Organizing where we are:
Environmentalism in an era of green capitalism
By Kate Zaidan
This December, fifteen years after the signing of the Kyoto Protocol, world leaders will converge in Copenhagen to renegotiate a global solution to the most pressing environmental issue of our time. Barack Obama will undoubtedly tout his efforts to bring the United States on board after decades of climate change denial and congressional cowardice, and most of the world, including mainstream environmental organizations, will likely fawn over his rhetorical and ideological prowess.
President Obama, Congress, and the U.N glorify emissions trading as if it is the only realistic solution to climate change catastrophe. The invisible hand of the market, the same invisible hand that conjured subprime mortgages and debt trading, will somehow right the wrongs of 150 years of industrialization. Polluting industries can and will continue to pollute and simply move their pollution around for a fee, and poor communities of color will continue to bear the brunt of hazardous living conditions as a result. Environmental justice organizations, along with a few courageous traditional environmental groups like Friends of the Earth, have issued statements and letters opposing the cap and trade strategy, but were largely silenced behind large and moneyed environmental coalitions.
Cap and trade is but one example of the market system's answer to environmental devastation. The last five years have seen an unprecedented era of public, government and corporate consciousness around environmental issues. Big business has stealthily maneuvered growing public dissent and funneled legitimate concern into high-margin consumer products like eco-friendly bleach and reusable shopping bags. The public, painfully aware that buying power is the only power that won't get you arrested or killed, follows suit, and the green investment bubble is born.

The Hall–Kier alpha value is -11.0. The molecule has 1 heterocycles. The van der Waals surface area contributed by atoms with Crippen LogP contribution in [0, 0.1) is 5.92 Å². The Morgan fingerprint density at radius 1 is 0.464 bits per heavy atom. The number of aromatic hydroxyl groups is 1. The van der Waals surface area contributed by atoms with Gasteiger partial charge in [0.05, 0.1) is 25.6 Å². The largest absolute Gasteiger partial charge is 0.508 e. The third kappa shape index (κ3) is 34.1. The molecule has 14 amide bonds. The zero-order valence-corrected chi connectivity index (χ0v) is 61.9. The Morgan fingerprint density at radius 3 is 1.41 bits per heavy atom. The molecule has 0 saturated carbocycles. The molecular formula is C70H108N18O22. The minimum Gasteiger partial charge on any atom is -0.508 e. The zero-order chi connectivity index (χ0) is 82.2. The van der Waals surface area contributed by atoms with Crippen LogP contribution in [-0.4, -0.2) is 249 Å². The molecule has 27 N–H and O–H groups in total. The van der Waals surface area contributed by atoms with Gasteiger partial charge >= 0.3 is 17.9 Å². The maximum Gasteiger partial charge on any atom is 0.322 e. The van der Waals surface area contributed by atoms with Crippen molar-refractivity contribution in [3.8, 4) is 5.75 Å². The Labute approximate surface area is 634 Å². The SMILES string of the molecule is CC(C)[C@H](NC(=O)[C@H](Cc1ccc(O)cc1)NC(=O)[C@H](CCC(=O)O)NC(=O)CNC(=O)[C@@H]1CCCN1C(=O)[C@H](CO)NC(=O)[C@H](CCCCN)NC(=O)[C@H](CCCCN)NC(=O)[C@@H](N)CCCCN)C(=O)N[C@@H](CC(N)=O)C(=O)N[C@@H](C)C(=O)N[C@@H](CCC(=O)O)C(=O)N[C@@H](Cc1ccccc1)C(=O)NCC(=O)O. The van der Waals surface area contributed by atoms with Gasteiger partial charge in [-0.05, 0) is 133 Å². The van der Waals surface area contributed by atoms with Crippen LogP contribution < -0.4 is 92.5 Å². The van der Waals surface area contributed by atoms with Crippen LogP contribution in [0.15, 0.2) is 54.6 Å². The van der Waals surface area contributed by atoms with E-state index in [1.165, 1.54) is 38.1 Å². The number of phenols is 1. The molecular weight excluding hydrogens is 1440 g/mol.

The environmental movement has been hugely successful in getting the message across: it's either green or die. The earth cannot sustain this level of exploitation and resource extraction and furthermore, there is money to be made in adapting the economy to cope with the reality of finite resources. The environmental movement has adapted as well, and in an effort to ensure continued funding and close relationships to legislators, regularly adopts politically safe positions that fall short of addressing the root of environmental problems. This is not a new dynamic, but one that is increasingly visible given the primacy of sustainability within business and government.
Those of us that find ourselves within the ranks of the mainstream environmental movement, be it in non-profits or other institutions that have latched on to the sustainability trend, are faced with a formidable challenge. On one hand, our mouthpiece and degree of influence is louder and larger than ever before. Groups that were once maligned and marginal have the ear of media and government in ways that we never thought possible. It is fair to stay that this is a “win” for the environmental movement; however, it is not enough to ride the wave of success without offering a coherent, unified response to the profit-driven greening efforts that continue to exploit labor, gentrify neighborhoods, militarize society, and otherwise assign dollar values to human beings.